Antagonism toward church of all kinds seems to grow all the time. It is common to hear those who have grown up going to church and participating in the worship and activities of the church as they grow up, decide that it is no longer for them and to wonder out loud why their parents or friends continue to go. Some question the teaching, others the sincerity of the people, some the work that is being done or the failure to do the work they think they should be doing. Many seem to just wonder what the whole reason is behind getting your family ready on Sunday to get to church services? Is it to be with friends, to study in classes, to make new bonds, to worship God or hear the preaching of his word. The truth is there are lots of people that believe each of these and in their minds that is the one reason they are there. If their friends move away, they are no longer there. It was the friends who were the glue that kept them involved in the work.

Why can’t we just get together as a family and have our own worship time and ignore this whole thing of an assembly or congregation of people? While there are times and places where that is often the best people can do since there aren’t other Christians around them, meeting together and worshiping God together. But under normal circumstances, it is God’s plan that the church meets together as a body of believers to worship Him. At the very beginning of the church in Acts 2, right after telling the story of Peter preaching the gospel to the people and 3,000 of them making a commitment to Christ that led them to be baptized to have their sins forgiven and receive the gift of the Holy Spirit, Luke adds this powerful verse “And they continued steadfastly in the apostles teaching, in fellowship, in breaking of bread, and in prayer.” The result of that action was the Lord was adding to their numbers every day.

Notice God’s explanation of the why of coming together in this first statement about their gathering. It was to grow in their understanding of the teaching that was coming from these apostles as ones sent from God. It was that they might break bread or commune together in partaking of the Lord’s Supper in memory of Jesus on the cross. It was in order to fellowship with each other that involved treating each other as family, sharing with each other and giving of what they were able to the Lord. Then they were to spend time in prayer together as the church for the benefit of all and to turn their attention toward God. These kinds of gatherings led to joy in getting to know each other and helping each other deal with needs in life, but it meant their growing toward God all the time.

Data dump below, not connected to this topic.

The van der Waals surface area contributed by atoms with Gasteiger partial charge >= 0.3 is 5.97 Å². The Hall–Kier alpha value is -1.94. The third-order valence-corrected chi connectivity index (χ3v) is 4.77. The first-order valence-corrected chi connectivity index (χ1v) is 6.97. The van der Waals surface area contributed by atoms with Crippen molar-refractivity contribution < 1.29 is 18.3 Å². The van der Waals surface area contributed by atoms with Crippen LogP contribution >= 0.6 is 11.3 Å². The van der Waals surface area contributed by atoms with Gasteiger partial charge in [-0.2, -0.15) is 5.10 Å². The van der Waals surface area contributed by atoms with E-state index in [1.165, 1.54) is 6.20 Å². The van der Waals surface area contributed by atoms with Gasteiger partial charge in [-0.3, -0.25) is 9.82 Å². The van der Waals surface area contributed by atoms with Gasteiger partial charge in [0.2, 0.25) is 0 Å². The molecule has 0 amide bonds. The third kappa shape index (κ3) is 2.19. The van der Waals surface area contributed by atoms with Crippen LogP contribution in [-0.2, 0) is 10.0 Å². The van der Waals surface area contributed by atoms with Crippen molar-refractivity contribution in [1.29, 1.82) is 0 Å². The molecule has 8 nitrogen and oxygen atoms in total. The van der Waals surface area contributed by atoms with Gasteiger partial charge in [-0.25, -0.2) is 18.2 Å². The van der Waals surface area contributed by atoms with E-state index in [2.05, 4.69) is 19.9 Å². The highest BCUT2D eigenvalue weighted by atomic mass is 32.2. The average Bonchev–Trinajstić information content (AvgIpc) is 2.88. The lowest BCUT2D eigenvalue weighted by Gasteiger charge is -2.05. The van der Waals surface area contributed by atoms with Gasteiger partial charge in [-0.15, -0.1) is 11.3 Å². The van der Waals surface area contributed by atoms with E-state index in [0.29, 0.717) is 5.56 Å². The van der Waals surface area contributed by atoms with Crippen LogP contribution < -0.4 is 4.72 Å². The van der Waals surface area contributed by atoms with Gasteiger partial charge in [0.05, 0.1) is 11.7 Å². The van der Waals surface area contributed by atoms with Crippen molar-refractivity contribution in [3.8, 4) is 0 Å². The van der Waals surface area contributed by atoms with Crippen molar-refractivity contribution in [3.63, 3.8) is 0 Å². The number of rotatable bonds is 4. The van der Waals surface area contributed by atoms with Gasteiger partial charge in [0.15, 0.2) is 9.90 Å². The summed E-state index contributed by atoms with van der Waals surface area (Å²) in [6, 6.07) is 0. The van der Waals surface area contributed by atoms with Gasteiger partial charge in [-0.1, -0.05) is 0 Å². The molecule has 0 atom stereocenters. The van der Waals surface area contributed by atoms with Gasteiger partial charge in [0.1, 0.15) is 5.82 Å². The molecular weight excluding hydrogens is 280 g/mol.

In I Corinthians 11 when Paul discussed the church coming together in one place it was to break bread in communion and he reminded them it was what he had learned from Jesus about taking bread to remind them of Jesus, dying on the cross for us and drinking the fruit of the vine to remind of the blood he poured out on our behalf. They were to think of one another and do things that would help each other share that communion with the Lord.

In I Corinthians 14 when Paul spoke of the church gathering in one place for worship he taught them many things about doing the things that would build up one another in the body of Christ. He warned that some came just to show off what they could do and that wasn’t the purpose. Everything was to be done to the building up of the body of believers.

Probably the best known verses in the Bible about churches meeting together for worship to God is found in Hebrews 10:24-25. After a long series of “Let us” passages in which the writer pleads with them as Christians to get involved and help each other grow in their faith and commitment to God he comes to these words” And let us consider how we may spur one another on toward love and good deeds, not giving up meeting together, as some are in the habit of doing, but encouraging one another – and all the more as you see the Day approaching.” One reason we gather as a church is to spur one another one to love and good works. You may say, I can spur myself and family along at home, yes but what about all the others that need your encouragement that are being left without that encouragement. Sometimes we can focus so much on ourselves that we forget God put us here on a mission and life isn’t just about us.

Finally, we must always remember the church gathers as the family of God to worship God, praise the Lord for all he has done for us and ask for His guidance and blessings in our life. Jesus said, the true worshiper worships the Father in Spirit and in truth and that the Father is always seeking for such to worship him.

You may think of a thousand reasons to stay at home and not gather with God’s people in church on Sunday, but there is no reason that outweighs the reasons God gives us to be there and be both blessed and a blessing to others as we worship God together.

About leoninlittlerock

Preaching minister for Central church of Christ in Little Rock. Author of over 20 books including: When a Loved one Dies, Spiritual Development, Skid Marks on the Family Drive, Challenges in the church, To Know Christ and A Drink of Living Water.
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  1. Terri Byars says:

    Very well said. Church attends is important for support, fellowship, friends, and community; this way we can help each other in time of need and have people of the same mind with whom we can associate.


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